Noah's gonna give you the hard sell, "LOOK at how color affects the tone of this comic!" Too true, it's way more whimsical!
Dan Stafford, SPX staffer and owner of Kilgore Books & Comics, gives us his best "don't murder me face". But it wasn't enough, story at eleven. Fall Guy for Murder by Johnny Craig gets 'em every time.
Former intern Lars got a copy of Gahan Wilson Sunday Comics (that he worked on!)
Peter Bagge signs some books for fans! (photo by Meredith Rizzo)
Zak Sally took a break behind our booth to do some sweet sketches.
The last thing to do at a con after packing up some unsold books and labeling boxes is EAT COOKIES. SPX social media coordinator and crazy busy man, Michael David Thomas, is the stuff fucking dreams are made of my friends.
More excellent fashion: Tom Kaczynski's TV Terminator shirt.
Jacq hugs Jason Leivian of Floating World/Press Gang
I'm so pissed I forgot to show off my '90s HIP HOP socks to Ed while he was signing Hip Hop Family Tree. See those smiley faces and peace signs? The kind of socks you keep for the rest of your life! Eden Miller, Ignatz organizer, also showed off her own foot related fashion---an Ignatz tattoo pulled right from the pages of Herriman's comic!
Back on the plane ride home, Jacq took a photo of me working on comics.
We had SUCH a great time at SPX, thank you so much to Warren Bernard, Michael David Thomas, Dan Stafford, Eden Miller, Sam Marx and the many, many, many other staffers and volunteers who made the show rock. Our bags are already packed for next year.
Oh boy! Join Mickey and his pals (and foes) for his most colorful adventures from the pen of the great Floyd Gottfredson in Walt Disney's Mickey Mouse Color Sundays Vol. 2: Robin Hood Rides Again and the slipcased set of Volumes 1-2! Packed with carefully restored strips in crisp remastered color and overflowing with extra features, including Gottfredson's later non-Mickey strips for Disney (starring the Seven Dwarfs, Sleeping Beauty, 101 Dalmatians and more!) along with the usual historical essays and rare artwork, it's a peerless package of Mouse-y mirth and mischief!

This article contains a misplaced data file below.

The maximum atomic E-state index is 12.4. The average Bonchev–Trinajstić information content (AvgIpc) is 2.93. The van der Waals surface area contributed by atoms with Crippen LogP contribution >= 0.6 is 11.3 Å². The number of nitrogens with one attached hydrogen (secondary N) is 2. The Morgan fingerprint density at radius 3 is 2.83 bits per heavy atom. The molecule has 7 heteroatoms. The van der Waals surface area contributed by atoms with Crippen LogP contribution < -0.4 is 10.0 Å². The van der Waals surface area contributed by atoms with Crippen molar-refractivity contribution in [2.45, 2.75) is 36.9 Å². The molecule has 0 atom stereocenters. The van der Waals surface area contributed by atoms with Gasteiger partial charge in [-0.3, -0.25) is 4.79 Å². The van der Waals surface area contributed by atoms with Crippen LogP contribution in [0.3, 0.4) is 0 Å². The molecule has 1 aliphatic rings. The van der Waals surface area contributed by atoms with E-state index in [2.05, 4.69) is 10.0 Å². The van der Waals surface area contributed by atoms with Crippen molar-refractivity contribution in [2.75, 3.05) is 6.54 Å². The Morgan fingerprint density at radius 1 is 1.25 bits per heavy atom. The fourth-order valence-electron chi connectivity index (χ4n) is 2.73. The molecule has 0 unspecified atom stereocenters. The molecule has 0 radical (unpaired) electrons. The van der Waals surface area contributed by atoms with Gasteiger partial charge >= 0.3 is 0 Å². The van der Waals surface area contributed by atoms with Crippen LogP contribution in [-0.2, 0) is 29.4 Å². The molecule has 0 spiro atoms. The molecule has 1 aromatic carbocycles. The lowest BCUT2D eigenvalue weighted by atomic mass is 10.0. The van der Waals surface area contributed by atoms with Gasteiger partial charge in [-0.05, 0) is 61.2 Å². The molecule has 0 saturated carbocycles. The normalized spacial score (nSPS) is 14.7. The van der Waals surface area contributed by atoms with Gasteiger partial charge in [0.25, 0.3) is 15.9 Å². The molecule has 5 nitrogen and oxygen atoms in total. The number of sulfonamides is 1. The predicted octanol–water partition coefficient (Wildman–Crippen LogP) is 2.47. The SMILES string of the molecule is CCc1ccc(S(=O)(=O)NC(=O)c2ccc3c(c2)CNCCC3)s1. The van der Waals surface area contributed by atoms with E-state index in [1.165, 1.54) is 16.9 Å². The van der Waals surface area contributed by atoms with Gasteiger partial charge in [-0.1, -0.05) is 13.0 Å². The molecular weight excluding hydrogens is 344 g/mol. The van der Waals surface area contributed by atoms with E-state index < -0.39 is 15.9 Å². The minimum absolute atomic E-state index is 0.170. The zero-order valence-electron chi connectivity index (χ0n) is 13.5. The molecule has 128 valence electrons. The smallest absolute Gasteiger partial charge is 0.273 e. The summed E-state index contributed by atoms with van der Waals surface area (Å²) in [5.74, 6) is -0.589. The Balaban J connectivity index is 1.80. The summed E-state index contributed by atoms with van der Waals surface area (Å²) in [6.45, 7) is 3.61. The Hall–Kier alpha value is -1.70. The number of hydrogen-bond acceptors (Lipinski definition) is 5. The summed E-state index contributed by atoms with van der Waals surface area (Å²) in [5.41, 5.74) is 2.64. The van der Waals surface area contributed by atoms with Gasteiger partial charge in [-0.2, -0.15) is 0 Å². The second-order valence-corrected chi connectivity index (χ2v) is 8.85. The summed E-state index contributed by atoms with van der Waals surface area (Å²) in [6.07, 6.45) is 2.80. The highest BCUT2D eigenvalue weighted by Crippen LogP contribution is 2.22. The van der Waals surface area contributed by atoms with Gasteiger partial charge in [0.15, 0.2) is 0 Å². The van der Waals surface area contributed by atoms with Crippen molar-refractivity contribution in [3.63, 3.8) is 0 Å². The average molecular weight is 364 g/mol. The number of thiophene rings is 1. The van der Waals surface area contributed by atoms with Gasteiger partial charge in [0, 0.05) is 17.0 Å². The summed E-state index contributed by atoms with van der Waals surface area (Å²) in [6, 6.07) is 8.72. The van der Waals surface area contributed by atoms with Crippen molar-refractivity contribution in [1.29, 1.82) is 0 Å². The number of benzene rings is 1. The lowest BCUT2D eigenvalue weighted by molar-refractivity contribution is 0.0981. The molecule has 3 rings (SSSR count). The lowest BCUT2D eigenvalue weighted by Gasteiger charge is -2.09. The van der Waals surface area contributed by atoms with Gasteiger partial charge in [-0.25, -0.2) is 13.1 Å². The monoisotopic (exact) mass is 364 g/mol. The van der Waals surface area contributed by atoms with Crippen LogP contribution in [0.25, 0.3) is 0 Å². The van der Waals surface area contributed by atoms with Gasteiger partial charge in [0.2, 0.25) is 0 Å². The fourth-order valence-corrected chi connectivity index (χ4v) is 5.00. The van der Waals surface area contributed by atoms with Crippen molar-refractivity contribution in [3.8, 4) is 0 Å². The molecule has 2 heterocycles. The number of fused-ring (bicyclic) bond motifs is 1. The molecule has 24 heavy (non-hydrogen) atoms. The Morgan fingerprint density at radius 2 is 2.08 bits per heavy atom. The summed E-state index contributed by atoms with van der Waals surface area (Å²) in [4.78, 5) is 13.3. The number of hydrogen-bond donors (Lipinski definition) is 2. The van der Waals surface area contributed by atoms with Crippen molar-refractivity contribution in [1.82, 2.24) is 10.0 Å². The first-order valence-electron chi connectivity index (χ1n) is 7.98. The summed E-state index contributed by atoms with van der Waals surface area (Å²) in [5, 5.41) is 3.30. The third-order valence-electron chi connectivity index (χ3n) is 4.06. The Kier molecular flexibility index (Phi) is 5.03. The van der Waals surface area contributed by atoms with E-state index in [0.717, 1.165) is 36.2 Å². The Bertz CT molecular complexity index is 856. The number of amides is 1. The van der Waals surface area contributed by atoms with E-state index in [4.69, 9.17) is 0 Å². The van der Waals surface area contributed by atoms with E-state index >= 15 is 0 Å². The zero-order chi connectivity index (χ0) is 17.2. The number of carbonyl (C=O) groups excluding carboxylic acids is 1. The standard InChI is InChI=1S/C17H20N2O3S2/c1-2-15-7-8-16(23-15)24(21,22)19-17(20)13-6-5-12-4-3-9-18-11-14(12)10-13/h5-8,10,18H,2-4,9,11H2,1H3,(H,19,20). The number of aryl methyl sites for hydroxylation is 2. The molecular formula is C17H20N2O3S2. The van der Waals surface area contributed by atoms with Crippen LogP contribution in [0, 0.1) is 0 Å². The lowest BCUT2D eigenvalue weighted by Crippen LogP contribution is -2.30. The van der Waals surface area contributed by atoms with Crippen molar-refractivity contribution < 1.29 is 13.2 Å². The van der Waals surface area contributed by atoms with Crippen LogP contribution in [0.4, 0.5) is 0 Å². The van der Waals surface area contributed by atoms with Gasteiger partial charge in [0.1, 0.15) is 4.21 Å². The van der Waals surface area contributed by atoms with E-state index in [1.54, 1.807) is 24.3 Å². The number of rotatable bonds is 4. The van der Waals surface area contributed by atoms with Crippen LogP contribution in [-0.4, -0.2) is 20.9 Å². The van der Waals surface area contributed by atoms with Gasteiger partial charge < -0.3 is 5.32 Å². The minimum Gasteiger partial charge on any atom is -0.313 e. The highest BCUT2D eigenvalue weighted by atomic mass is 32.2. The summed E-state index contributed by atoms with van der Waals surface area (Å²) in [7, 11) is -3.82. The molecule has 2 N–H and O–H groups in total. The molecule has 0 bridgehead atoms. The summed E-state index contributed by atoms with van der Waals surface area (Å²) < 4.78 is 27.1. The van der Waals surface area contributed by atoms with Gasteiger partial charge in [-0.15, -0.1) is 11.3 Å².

These items are on their way for a late October-early November release — if you pre-order the box set, we'll send you Volume 1 right now, and you'll get Volume 2 with the slipcase when they're available, all at no extra cost and cheaper than both individual volumes! What a deal!
The latest, largest kaiju monsters of Online Commentaries and Criticism:
• Review: New School in The A.V. Club. "Like Anders Nilsen, Dash Shaw has spent his career looking for a creatively profitable middle ground between high art and straightforward comics storytelling.…Shaw riffs on the popular culture of the ’90s and the politics of the ’00s, suggesting that the children of one decade grew up too cut off from reality to understand the part they played in fostering the global conflict of the next. The social commentary in New School provides a sharp accent to a formally daring, at times alarming coming-of-age tale," says Noel Murray.
• Review: New School in Paste Magazine. "Dash Shaw is a relentless experimenter, never content to rely on the processes and approaches that garnered him acclaim the last go-round…Shaw’s ability to confidently follow his muse without justifying any artistic approach is part of what makes him such an exciting voice, and one that continues to refine itself with this excellent book," wrote Hillary Brown.
• Review: Mental Floss on New School. "Dash Shaw is one of the new generation of exciting comic creators who exist in a nexus between comics and the New York contemporary art scene... A glance at the pages here shows a bold, unusual use of color that seems part Power Mastrs, part Asterios Polyp," writes Rich Barrett.